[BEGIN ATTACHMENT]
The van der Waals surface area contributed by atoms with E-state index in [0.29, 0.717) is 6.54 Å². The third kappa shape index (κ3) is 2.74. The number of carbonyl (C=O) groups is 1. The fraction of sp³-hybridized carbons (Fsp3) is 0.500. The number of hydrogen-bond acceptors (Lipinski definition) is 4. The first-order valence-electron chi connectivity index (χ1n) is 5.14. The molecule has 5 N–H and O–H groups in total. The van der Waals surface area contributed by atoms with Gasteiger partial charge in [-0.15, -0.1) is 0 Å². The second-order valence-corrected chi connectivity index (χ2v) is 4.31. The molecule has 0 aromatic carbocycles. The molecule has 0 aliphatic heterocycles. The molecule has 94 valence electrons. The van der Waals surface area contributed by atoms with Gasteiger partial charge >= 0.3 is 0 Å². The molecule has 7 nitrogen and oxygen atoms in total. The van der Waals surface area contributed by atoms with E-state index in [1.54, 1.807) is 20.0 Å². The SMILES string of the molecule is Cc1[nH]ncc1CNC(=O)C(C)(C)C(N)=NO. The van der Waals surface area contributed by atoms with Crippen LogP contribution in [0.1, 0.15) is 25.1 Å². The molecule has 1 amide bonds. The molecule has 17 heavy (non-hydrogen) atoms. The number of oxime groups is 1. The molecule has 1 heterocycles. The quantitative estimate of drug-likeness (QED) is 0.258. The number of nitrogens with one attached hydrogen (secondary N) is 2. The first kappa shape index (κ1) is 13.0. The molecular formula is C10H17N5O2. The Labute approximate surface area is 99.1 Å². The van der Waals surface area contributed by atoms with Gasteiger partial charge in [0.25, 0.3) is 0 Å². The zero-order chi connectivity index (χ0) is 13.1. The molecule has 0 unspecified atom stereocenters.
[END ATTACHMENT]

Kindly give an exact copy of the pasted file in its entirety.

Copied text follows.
The van der Waals surface area contributed by atoms with E-state index in [0.29, 0.717) is 6.54 Å². The third kappa shape index (κ3) is 2.74. The number of carbonyl (C=O) groups is 1. The fraction of sp³-hybridized carbons (Fsp3) is 0.500. The number of hydrogen-bond acceptors (Lipinski definition) is 4. The first-order valence-electron chi connectivity index (χ1n) is 5.14. The molecule has 5 N–H and O–H groups in total. The van der Waals surface area contributed by atoms with Gasteiger partial charge in [-0.15, -0.1) is 0 Å². The second-order valence-corrected chi connectivity index (χ2v) is 4.31. The molecule has 0 aromatic carbocycles. The molecule has 0 aliphatic heterocycles. The molecule has 94 valence electrons. The van der Waals surface area contributed by atoms with Gasteiger partial charge >= 0.3 is 0 Å². The molecule has 7 nitrogen and oxygen atoms in total. The van der Waals surface area contributed by atoms with E-state index in [1.54, 1.807) is 20.0 Å². The SMILES string of the molecule is Cc1[nH]ncc1CNC(=O)C(C)(C)C(N)=NO. The van der Waals surface area contributed by atoms with Crippen LogP contribution in [0.1, 0.15) is 25.1 Å². The molecule has 1 amide bonds. The molecule has 17 heavy (non-hydrogen) atoms. The number of oxime groups is 1. The molecule has 1 heterocycles. The quantitative estimate of drug-likeness (QED) is 0.258. The number of nitrogens with one attached hydrogen (secondary N) is 2. The first kappa shape index (κ1) is 13.0. The molecular formula is C10H17N5O2. The Labute approximate surface area is 99.1 Å². The van der Waals surface area contributed by atoms with Gasteiger partial charge in [0.25, 0.3) is 0 Å². The zero-order chi connectivity index (χ0) is 13.1. The molecule has 0 unspecified atom stereocenters.